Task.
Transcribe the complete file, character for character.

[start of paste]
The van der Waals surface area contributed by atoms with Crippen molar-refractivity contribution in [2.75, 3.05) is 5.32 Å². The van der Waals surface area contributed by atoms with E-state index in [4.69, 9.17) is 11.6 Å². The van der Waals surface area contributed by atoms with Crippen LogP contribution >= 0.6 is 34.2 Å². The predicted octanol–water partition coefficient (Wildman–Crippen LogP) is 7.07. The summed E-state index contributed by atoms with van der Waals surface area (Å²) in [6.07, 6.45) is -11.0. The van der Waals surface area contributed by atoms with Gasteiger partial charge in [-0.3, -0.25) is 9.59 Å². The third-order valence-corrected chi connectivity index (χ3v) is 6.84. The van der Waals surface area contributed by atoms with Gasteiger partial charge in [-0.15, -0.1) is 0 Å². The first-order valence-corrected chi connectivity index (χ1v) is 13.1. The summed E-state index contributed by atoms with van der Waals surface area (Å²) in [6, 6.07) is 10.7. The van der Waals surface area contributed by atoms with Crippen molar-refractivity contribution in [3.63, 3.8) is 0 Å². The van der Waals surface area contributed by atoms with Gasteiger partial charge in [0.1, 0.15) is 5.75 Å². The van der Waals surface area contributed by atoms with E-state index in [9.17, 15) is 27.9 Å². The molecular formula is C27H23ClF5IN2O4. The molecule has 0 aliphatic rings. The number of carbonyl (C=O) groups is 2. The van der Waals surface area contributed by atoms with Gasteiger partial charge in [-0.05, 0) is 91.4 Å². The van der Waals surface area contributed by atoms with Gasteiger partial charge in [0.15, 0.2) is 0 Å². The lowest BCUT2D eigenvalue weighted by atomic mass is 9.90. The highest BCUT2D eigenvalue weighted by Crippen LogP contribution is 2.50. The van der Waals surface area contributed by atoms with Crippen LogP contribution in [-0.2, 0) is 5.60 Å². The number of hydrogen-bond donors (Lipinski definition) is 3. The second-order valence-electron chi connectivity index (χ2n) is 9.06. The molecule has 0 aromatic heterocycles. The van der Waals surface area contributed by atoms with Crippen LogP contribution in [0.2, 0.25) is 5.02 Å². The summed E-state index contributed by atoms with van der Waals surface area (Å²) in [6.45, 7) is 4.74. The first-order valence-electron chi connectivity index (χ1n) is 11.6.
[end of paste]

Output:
The van der Waals surface area contributed by atoms with Crippen molar-refractivity contribution in [2.75, 3.05) is 5.32 Å². The van der Waals surface area contributed by atoms with E-state index in [4.69, 9.17) is 11.6 Å². The van der Waals surface area contributed by atoms with Crippen LogP contribution >= 0.6 is 34.2 Å². The predicted octanol–water partition coefficient (Wildman–Crippen LogP) is 7.07. The summed E-state index contributed by atoms with van der Waals surface area (Å²) in [6.07, 6.45) is -11.0. The van der Waals surface area contributed by atoms with Gasteiger partial charge in [-0.3, -0.25) is 9.59 Å². The third-order valence-corrected chi connectivity index (χ3v) is 6.84. The van der Waals surface area contributed by atoms with Gasteiger partial charge in [-0.15, -0.1) is 0 Å². The first-order valence-corrected chi connectivity index (χ1v) is 13.1. The summed E-state index contributed by atoms with van der Waals surface area (Å²) in [6, 6.07) is 10.7. The van der Waals surface area contributed by atoms with Crippen molar-refractivity contribution in [3.63, 3.8) is 0 Å². The van der Waals surface area contributed by atoms with Gasteiger partial charge in [0.1, 0.15) is 5.75 Å². The van der Waals surface area contributed by atoms with E-state index in [9.17, 15) is 27.9 Å². The molecular formula is C27H23ClF5IN2O4. The molecule has 0 aliphatic rings. The number of carbonyl (C=O) groups is 2. The van der Waals surface area contributed by atoms with Gasteiger partial charge in [-0.05, 0) is 91.4 Å². The van der Waals surface area contributed by atoms with Gasteiger partial charge in [0.15, 0.2) is 0 Å². The lowest BCUT2D eigenvalue weighted by atomic mass is 9.90. The highest BCUT2D eigenvalue weighted by Crippen LogP contribution is 2.50. The van der Waals surface area contributed by atoms with Crippen LogP contribution in [-0.2, 0) is 5.60 Å². The number of hydrogen-bond donors (Lipinski definition) is 3. The second-order valence-electron chi connectivity index (χ2n) is 9.06. The molecule has 0 aromatic heterocycles. The van der Waals surface area contributed by atoms with Crippen LogP contribution in [0.2, 0.25) is 5.02 Å². The summed E-state index contributed by atoms with van der Waals surface area (Å²) in [6.45, 7) is 4.74. The first-order valence-electron chi connectivity index (χ1n) is 11.6.